Coatings which are crosslinked by the process described herein are especially useful for transportation vehicles such as airplanes, automobiles, trucks and railroad cars. They are especially suitable for refinish operations, i.e., repainting of a surface after the coated object has been in us or service for some time period. The coatings may be applied without the need for baking, as is often done when the transportation vehicle is first manufactured.

EXAMPLES

Unless otherwise stated, all chemicals and reagents were used as received from Aldrich Chemical Co., Milwaukee, Wis.

1H NMR spectra were recorded on a GE Omega 300 spectrometer (General Electric Co., Schenectady, N.Y.) operating at 300.275 MHz, relative to a tetramethylsilane internal standard, and are given in ppm. Durene was used as an inert internal standard.

Infrared spectra were recorded on a Nicolet Impact 410 spectrometer manufactured by Nicolet Instrument Corp., Doylestown, Pa.

Synthesis of Substituted Gamma-Butyrolactones Example 1 Synthesis of 3-cyano-5-phenoxymethyl-gamma-butyrolactone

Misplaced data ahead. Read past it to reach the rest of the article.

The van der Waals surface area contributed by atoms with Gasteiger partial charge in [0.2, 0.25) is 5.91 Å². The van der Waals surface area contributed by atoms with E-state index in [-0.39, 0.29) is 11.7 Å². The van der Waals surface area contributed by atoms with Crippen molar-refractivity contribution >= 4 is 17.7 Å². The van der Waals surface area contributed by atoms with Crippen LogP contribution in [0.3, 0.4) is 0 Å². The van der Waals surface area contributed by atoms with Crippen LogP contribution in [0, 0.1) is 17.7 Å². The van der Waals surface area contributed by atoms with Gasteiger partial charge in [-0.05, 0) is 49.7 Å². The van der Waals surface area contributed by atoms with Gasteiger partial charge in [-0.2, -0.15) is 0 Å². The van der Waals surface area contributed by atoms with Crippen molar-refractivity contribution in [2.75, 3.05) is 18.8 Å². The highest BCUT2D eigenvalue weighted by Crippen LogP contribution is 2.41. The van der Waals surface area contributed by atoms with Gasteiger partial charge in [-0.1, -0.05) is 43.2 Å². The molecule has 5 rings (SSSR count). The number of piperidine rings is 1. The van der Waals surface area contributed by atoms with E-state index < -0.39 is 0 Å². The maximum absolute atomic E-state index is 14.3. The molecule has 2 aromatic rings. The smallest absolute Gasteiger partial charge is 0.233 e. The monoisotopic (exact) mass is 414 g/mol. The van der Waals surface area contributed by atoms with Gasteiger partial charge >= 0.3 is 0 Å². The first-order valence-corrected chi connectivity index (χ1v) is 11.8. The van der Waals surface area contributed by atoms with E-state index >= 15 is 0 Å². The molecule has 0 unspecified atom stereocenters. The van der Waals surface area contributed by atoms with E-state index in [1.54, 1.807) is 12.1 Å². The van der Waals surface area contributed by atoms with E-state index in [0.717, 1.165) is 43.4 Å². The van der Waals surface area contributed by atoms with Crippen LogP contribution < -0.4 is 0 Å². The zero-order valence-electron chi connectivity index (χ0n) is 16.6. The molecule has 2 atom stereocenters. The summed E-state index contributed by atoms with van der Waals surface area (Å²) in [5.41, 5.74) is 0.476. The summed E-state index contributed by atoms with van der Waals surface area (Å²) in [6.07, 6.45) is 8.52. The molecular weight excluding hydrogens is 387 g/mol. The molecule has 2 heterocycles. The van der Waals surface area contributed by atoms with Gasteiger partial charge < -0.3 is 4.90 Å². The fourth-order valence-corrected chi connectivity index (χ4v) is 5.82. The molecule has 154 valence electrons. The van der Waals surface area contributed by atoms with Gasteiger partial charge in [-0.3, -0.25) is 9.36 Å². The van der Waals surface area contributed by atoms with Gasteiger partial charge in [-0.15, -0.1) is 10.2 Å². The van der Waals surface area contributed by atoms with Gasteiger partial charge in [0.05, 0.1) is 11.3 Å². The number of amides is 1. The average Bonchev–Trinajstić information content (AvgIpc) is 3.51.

A 4-necked 500 ml round bottomed flask equipped with a nitrogen bubbler, reflux condenser, and stirrer was charged with 250 ml of ethanol. Over a period of 10 minutes 2.4 g of sodium hydride was added with stirring. After stirring., a solution of 3.3 g of malononitrile in 10 ml of ethanol was added. To this mixture was added during 15 min. a solution of 7.5 g 1,2-epoxy-3-phenoxypropane from an addition funnel. The reaction mixture was refluxed for 2 hours and then allowed to stand overnight at room temperature. The solvent was removed on a rotary evaporator and the residual syrup was dissolved in 250 ml of methylene chloride and reacted with 250 ml of 1 N hydrochloric acid for 30 min. The methylene chloride layer was separated and the water layer was washed with 25 ml of methylene chloride. The methylene chloride layers were combined, washed with 200 ml of water, and dried over magnesium sulfate. The solvent was removed. The residue was dissolved in ethanol, treated with charcoal, and filtered. The filtrate gave 3.6 g of white crystals mp 125-130° C. IR (nujol) 1785.66 and 1772.54 cm−1 (cis and trans isomers of lactone carbonyl). 1H NMR (acetone-d6) 5.1 and 5.2 ppm (both m, cis and trans isomers of 5-H lactone ring).